Manaus, the capital city of the Brazilian state of Amazonas, has reportedly turned into a “climate dystopia” due to the effects of human-caused pollution, leaving local authorities scrambling to address the ongoing crisis and appealing to the federal government for assistance.
What is happening?
A record-breaking drought has devastated the Amazon rainforest over the past year, leaving parts of the Amazon River at its lowest point in 121 years, the Guardian reports. As a result, the port city of Manaus has become inaccessible to many ships, meaning that goods and transport have had a difficult time reaching the city. And Reuters reported in December that the effects of the drought could be felt until 2026.
How big of a problem is this?
The fires and drought have had severe consequences for the residents of Manaus and the surrounding areas.
Due to the fires, air quality monitors picked up massive increases in dangerous smoke levels. Breathing wildfire smoke can cause both immediate and long-term respiratory and heart health problems.
As the weather conditions threaten residents’ health, low river levels make delivering essential medicines and other resources more difficult.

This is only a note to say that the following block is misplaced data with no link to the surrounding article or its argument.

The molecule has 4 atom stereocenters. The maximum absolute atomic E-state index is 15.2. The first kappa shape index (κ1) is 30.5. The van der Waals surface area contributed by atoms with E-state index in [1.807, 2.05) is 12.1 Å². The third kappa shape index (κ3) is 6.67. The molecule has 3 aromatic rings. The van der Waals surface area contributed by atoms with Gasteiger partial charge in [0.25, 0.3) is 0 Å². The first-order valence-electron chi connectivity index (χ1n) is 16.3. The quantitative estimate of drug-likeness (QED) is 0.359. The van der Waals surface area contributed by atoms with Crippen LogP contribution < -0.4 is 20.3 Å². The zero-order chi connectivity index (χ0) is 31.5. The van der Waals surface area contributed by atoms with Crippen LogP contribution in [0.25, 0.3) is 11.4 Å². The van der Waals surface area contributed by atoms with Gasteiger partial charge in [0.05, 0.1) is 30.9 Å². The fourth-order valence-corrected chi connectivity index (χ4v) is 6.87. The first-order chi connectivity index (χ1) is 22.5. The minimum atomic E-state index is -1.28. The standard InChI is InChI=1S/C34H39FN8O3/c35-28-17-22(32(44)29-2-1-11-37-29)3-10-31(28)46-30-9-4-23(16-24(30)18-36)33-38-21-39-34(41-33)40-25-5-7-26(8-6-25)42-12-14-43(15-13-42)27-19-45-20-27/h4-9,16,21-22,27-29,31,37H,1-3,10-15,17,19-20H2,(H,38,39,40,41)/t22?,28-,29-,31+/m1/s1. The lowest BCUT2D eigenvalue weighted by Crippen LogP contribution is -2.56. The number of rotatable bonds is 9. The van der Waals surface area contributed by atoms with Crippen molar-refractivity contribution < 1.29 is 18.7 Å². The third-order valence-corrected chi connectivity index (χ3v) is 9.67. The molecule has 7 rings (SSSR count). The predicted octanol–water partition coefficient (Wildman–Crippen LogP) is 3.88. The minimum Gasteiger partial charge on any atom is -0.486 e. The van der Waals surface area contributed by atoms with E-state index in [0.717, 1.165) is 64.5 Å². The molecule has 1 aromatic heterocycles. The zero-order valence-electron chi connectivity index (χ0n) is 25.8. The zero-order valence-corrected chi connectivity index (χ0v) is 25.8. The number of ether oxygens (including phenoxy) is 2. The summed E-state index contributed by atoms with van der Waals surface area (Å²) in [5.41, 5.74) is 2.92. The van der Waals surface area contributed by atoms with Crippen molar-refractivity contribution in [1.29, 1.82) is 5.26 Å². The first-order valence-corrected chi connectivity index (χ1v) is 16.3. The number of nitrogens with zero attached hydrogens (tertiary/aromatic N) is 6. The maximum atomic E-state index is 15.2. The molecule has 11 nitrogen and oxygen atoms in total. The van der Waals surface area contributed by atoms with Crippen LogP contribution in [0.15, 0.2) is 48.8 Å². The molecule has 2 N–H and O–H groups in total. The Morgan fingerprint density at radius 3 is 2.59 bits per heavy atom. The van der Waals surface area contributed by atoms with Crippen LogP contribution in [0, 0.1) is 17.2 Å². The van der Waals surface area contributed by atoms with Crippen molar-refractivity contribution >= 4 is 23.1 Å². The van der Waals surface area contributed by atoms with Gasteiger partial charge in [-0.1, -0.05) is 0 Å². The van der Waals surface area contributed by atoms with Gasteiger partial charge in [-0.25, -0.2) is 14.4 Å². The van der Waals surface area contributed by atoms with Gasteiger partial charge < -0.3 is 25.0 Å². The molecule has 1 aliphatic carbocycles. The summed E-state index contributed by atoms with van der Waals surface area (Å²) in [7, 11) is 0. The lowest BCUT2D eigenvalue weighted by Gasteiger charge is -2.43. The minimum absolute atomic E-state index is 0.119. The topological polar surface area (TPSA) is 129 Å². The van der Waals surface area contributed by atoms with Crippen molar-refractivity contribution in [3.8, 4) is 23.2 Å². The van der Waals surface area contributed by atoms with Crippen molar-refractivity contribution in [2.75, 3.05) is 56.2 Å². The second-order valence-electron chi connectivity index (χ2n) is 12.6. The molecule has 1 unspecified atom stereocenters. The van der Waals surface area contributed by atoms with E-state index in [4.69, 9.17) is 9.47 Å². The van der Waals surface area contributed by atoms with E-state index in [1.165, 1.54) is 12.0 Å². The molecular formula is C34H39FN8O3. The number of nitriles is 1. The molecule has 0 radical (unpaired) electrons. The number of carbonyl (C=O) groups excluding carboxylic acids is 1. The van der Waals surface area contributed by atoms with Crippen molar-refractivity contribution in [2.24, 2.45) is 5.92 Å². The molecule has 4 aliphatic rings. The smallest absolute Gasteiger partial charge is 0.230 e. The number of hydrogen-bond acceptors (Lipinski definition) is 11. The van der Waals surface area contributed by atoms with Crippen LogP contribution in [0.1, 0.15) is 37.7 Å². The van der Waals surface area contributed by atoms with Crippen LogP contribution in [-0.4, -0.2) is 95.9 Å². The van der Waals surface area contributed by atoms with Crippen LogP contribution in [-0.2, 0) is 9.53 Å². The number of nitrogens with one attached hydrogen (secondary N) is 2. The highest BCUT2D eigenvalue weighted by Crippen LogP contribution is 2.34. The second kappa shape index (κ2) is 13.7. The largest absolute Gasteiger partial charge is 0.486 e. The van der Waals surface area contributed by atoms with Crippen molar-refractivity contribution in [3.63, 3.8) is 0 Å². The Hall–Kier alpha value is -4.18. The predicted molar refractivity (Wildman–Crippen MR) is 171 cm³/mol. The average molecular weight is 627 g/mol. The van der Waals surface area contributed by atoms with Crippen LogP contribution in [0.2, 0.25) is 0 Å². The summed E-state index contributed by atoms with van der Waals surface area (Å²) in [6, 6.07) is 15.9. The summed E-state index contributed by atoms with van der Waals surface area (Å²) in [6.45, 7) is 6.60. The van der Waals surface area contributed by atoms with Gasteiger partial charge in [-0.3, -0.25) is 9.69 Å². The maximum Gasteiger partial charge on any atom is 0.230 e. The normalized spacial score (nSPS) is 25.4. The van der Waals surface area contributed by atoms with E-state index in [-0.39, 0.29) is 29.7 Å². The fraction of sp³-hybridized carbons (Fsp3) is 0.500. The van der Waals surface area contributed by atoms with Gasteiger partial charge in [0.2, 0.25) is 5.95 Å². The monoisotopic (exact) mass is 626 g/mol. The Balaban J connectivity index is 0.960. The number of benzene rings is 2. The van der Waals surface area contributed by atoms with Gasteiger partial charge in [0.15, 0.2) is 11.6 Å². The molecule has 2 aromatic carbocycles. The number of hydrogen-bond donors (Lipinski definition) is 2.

Adding insult to injury, road industry lobbyists are trying to take advantage of the crisis to build a highway through the heart of the Amazon, which conservationists say would be a disaster for the already threatened ecosystem.
The effects of the drought, the Earth’s overheating, and the fires have wreaked havoc on many species, including dolphins, which are dying off in unprecedented numbers.
What is being done about it?
According to the Guardian, Amazonas state officials have called an emergency meeting to address the crisis and lobby the federal government for assistance — but their next steps remain unclear.
In the macro sense, perhaps the most crucial thing we can do to halt the global overheating crisis that has already devastated the region is to switch from dirty energy sources such as gas and oil to clean, abundant energy sources such as wind and solar. Other actions can also make a difference.
However, so much damage has already been done to the Amazon and its people that some experts worry the ecosystem will soon be unable to recover.
“Repeated fires can destroy the forest entirely. In addition to tipping points in terms of temperature and dry-season length, there is also a tipping point from the loss of forest beyond a certain limit, which is also believed to be near at hand,” a senior researcher at the National Institute for Amazonian Research told the Guardian.
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